The impact of the genetic similarity between parental lines of half-sib families on their mutual predictive ability was inferred from their respective CwC predictions. Figure 4 shows the heatmap of predictive abilities for DMY from CwC prediction, with families ordered on the basis of the dendrogram of parental lines. Predictive abilities varied strongly (−0.34–0.61) and were generally higher for highly related families (parental lines close to each other in the dendrogram). We compared predictive abilities from CwC prediction within each pool with the simple matching coefficient between pairs of founder lines. Correlations of predictive abilities of DMY with marker-based genetic similarity of founder lines were weak and nonsignificant (P > 0.05) in both panels when all SNPs were included in the analysis. When the similarity between founder lines was calculated on the basis of SNP markers segregating in either or both of the two families of the CwC prediction, the correlation between predictive ability and founder line similarity increased substantially in both panels but correlations in the dent panel were mainly driven by the high simple matching coefficient of the related parental lines D06, D09, and UH250 (Figure S11). A similar relationship between genetic similarity and predictive ability was observed for all other traits (data not shown).
Prediction across maize heterotic pools
As differences in linkage phases between markers and QTL are known to affect predictive ability, we compared linkage phases of SNP pairs for dent and flint DH lines (Figure S12). Among neighboring SNP pairs a fraction up to 81% showed equal linkage phases across both pools. However, for SNPs further apart the fraction of equal linkage phases dropped rapidly <0.6 for a distance >0.25 Mb and was close to 0.5 for a distance of 1 Mb. When comparing linkage phases of each dent with all flint families individually for 5 – 10 Mb distant marker pairs, the fraction of equal linkage phases varied from 0.49 to 0.63 (Figure S13).
Predictive abilities across pools, defined as correlations between observed and predicted testcross values of dent lines (flint lines) when flint lines (dent lines) were in the estimation set, are reported in Table 2 with Bootstrap standard errors obtained from 1000 random samples. Generally, prediction across pools was not possible. Only for the flowering traits predictive abilities were slightly higher than zero for both comparisons. We evaluated correlations between observed and predicted genotypic values from across pool prediction for each family individually (Table S4). We observed that for DMY, lines from family UH304 could be better predicted with families from the opposite pool than with dent families and showed quite high across pool predictive abilities over all traits (0.18–0.39). For most other families, predictive abilities across pools were close to zero or even negative.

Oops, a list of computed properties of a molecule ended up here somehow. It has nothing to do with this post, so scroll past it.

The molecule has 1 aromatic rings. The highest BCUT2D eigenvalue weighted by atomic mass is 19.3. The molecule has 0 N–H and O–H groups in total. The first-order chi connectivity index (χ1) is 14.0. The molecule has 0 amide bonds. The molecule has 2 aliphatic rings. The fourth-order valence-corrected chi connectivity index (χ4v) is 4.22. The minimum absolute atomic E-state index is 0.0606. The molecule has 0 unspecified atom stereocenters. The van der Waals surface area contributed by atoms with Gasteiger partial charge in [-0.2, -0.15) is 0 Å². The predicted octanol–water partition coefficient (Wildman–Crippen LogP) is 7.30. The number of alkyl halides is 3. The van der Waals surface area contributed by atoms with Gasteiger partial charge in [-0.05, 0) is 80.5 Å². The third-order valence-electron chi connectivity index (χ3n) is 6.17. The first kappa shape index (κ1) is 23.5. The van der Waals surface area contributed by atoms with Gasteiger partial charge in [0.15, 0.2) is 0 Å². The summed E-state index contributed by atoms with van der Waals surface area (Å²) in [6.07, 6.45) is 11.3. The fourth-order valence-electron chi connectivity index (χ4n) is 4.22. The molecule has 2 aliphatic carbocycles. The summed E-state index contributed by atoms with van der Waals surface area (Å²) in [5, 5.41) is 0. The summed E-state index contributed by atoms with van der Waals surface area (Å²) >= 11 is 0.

We analyzed the prediction of testcross performance in a large maize data set consisting of 21 biparental families from two distinct maize pools, dent and flint, arranged in two half-sib panels. This comprehensive new data set allowed us to address important questions relevant for genome-based prediction of testcross performance for highly relevant agronomic traits in multiparental populations. We investigated the impact of linkage phases, quantitative genetic parameters, and relatedness on the optimal design of estimation sets for multiparental families and across heterotic pools.
Overall, observed levels of predictive abilities within heterotic pools were in a medium range for all five traits. For complex traits such as biomass yield, predictive abilities within pools ranging from 0.4 to 0.6 were satisfactory, indicating that for most families the sample size was sufficiently large to obtain meaningful results. Similar predictive abilities within biparental maize families were observed for kernel and resistance traits in Riedelsheimer et al. (2013). Crossa et al. (2014) also reported for grain yield predictive abilities of 0.4, when prediction was performed within biparental maize populations.
LD structure and relatedness within biparental and multiparental families
We investigated LD and linkage phases for our set of multiple biparental families, because the consistency of marker-QTL linkage phases between estimation set and selection candidates is a crucial assumption for efficient genome-based prediction (Goddard and Hayes 2007; De Roos et al. 2009; Hayes et al. 2009). In biparental and multiparental populations, different factors contribute to the creation of LD. Within a single biparental DH family, population structure is absent and LD is purely generated by linkage. For DH lines derived from the same cross of two homozygous parents the LD between two polymorphic loci can be calculated on the basis of the recombination frequency r as with the sign depending on the linkage phase of the parents (same linkage phase of both parental gametes returns a positive value). Thus, can take values 0.25 or −0.25 if no recombination takes place . If at least one locus is monomorphic or if recombination frequency is at its maximum value of 0.5, . Thus, two biparental families with one common parent (half-sib lines) are expected to have equal linkage phases because only gametes with the same linkage phase will show polymorphism with the common parent at both loci. In our data this was seen in the comparison of linkage phases between two families from the same heterotic pool, where as expected all SNP pairs had equal linkage phases (results not shown).
If two biparental families are combined, the arising LD is calculated as the weighted mean of the LD within each family plus the LD that arises due to admixture because of differences in allele frequencies (Nei and Li 1973),where () is the frequency of family 1 (2) in the admixed population, () is the value of LD in family 1 (2), and () and () are the frequencies of alleles A and B in family 1 (2), respectively.